The Sustainable Development Goals (SDGs), also known as the Global Goals, adopted by the United Nations in 2015 are the blueprint to achieve a better and more sustainable future for all. They address the global challenges we face, including poverty, inequality, climate change, environmental degradation, peace and justice.
Universities are key to the adoption and fulfilment of these SDGs:
- Learning and Teaching: Providing students with the knowledge, skills and motivation, in-depth academic or vocational expertise; providing accessible, affordable and inclusive education to all and empowering and mobilizing young people.
- Research: Providing the necessary knowledge, evidence-base, solutions, technologies, pathways and innovations, collaborating with innovative companies, improving diversity in research; and providing student training for sustainable development research.
- Organizational Governance, Culture and Operations: Implementing the principles of the SDGs through employment, finance, campus services, support services, facilities, procurement, human resources, and student administration.
- External Leadership: Strengthen public engagement and participation in addressing the SDGs; ensure higher education sector representation in national implementation.
NITI Aayog, Government of India has been playing a very important role in achieving the SDG Goals through its SDG Vertical. The SDG Vertical, in collaboration with Union Ministries and States/ UTs, is the nodal agency for coordinating and monitoring the Sustainable Development Goals.
The SATAT – Framework for Eco-Friendly and Sustainable Campus development in Higher Educational Institutions which is part of the Quality Mandate developed by the University Grants Commission (UGC) is also playing an important role in achieving the SDG Goals. It encourages universities to adopt reflective policies and practices to enhance the environmental quality of the campus and to adopt sustainable and green methods in its future.
THE Impact Rankings – the only global indicators to assess universities’ progress towards the UN’s 17 Sustainable Development Goals (SDG), has ranked Amrita University, 1st in India and 81st in the world. It’s an acknowledgement of the University’s commitment to remain an exemplary institution that creates Global Impact on Society through Compassion-Driven Research and Education for Life. It’s an education that harmonises both, scientific knowledge and spiritual learning, to create a sustainable tomorrow for all. Amrita Vishwa Vidyapeetham has also been consistently awarded the number one rank in the technical institution’s category in the Swachhta ranking released by the Union Human Resource Development Ministry, India.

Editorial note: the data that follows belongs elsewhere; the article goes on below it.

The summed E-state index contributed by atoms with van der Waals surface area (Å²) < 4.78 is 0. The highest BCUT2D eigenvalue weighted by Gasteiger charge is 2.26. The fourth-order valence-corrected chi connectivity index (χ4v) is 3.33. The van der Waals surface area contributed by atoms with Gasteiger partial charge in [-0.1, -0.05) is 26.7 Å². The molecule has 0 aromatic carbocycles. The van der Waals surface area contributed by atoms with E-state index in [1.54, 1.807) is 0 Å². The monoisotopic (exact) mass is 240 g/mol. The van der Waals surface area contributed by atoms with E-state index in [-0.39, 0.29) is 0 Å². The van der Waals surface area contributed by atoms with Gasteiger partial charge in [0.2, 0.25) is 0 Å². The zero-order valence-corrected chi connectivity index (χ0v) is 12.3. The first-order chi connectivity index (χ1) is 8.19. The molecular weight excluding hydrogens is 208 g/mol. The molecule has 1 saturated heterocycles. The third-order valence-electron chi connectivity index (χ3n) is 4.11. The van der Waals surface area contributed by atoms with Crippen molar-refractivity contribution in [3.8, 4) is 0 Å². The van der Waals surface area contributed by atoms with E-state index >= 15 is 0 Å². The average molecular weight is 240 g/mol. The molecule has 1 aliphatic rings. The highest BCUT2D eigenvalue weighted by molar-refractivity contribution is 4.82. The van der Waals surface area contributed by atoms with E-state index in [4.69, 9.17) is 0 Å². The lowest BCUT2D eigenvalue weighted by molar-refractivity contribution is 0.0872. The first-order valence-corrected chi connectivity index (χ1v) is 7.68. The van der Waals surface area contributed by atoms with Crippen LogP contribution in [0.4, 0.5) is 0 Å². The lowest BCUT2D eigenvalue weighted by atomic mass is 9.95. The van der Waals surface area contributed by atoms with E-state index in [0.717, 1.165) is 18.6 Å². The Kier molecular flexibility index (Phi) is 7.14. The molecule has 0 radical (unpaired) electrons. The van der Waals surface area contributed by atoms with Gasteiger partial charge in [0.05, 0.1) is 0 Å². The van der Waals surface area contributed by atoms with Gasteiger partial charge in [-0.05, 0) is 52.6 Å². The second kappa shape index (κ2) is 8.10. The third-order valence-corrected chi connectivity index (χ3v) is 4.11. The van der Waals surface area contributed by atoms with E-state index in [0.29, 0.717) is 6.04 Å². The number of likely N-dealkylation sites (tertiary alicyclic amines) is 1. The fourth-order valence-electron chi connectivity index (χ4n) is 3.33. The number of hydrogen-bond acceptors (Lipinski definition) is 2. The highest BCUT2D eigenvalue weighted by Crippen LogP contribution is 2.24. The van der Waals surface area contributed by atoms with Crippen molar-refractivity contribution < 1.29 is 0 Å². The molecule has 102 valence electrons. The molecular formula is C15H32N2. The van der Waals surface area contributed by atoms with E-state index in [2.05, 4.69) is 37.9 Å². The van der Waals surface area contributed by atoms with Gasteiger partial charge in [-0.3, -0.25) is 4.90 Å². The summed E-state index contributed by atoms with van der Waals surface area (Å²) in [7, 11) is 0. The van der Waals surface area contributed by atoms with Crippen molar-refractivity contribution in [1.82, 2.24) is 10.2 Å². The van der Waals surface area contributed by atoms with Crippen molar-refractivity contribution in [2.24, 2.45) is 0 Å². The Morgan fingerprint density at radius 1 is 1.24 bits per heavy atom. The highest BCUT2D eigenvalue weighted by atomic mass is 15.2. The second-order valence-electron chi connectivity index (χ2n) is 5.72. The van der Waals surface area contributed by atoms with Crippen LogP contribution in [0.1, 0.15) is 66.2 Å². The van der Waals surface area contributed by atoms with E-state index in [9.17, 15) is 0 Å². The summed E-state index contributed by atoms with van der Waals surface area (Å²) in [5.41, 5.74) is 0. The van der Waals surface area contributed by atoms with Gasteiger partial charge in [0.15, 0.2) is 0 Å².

About the Event
Sustainable development is the greatest challenge in the twenty-first century, and higher education institutions can influence global efforts to create a sustainable future. THE Impact Rankings is an essential tool for universities to map their progress towards meeting these goals. Elsevier’s report titled “The Power of Data to Advance the SDGs” acknowledges the crucial role research plays to address and to tackle these challenges and highlights that article output, collaboration, and impact are lagging.
Amrita Vishwa Vidyapeetham organized a two-day International Symposium on “Universities – SDG Performance & Ranking” on August 3 and 4, 2021, featuring thought leaders in higher education and the industry. The event facilitated meaningful discussions on SDGs in the context of on-ground research, university strategies, funding perspectives, government policies, and ranking impacts.
Amrita’s efforts to harmonize scientific knowledge and spiritual learning to create a sustainable future were recognized as the university secured the 81st position in THE Impact rankings and is the only Indian university to achieve this feat. In addition, the university’s approach focusing on compassion-driven research is closely aligned with the UN SDG’s universal call to action to end poverty, protect the planet, and ensure that by 2030 all people enjoy peace and prosperity.
Distinguished Speakers of the Event
The event had the presence of 23 distinguished speakers from 9 countries. 10 Indian educational leaders from across the country shared their best practices. The expert speakers included Prof. Sasmitarani Samanta, Pro Vice Chancellor, KIIT University; Prof. Satheesh Kumar Bhandary, Vice Chancellor, NITTE University; Prof. Bhavani Rao UNESCO Chair, Amrita Vishwa Vidyapeetham; Prof. Bipin Nair, Dean, School of Biotechnology, Amrita Vishwa Vidyapeetham; Prof. T. G. Sitharam, Director, IIT Guwahati, India; Prof. Madhu Chitkara, Pro-chancellor, Chitkara University; Prof. Asis Kumar Chattopadhyay; Pro Vice Chancellor, University of Calcutta, Prof. Maneesha V. Ramesh, UNESCO Chair, Amrita Vishwa Vidyapeetham; and Prof. B. Suresh Pro Chancellor, JSS Academy of Higher Education.
Another highlight of the symposium was the presence of women educational leaders in India, which is rare. Six women leaders spoke at the event.
The opening remarks of the Symposium was given by Prof. Raghu Raman, Director, Global Rankings & Accreditations, Amrita Vishwa Vidyapeetham. Prof. Raghu said “The inspiration for the theme for this International Symposium comes directly from our chancellor Amma. The New Education Policy, NEP 2020, announced by our honorable Prime Minister of India had a focus on SDG 4 and clearly believes that free, equitable, and quality education while building upon India’s traditional value systems forms the basis for sustainable development. In less than nine years remaining to achieve the sustainable development goals there is an urgent need for Higher Education Institutions to play a crucial role in achieving the 2030 SDG 4 targets by integrating SDGs into the teaching-learning process and by undertaking locally, regionally, and internationally prioritizing research with global impact.”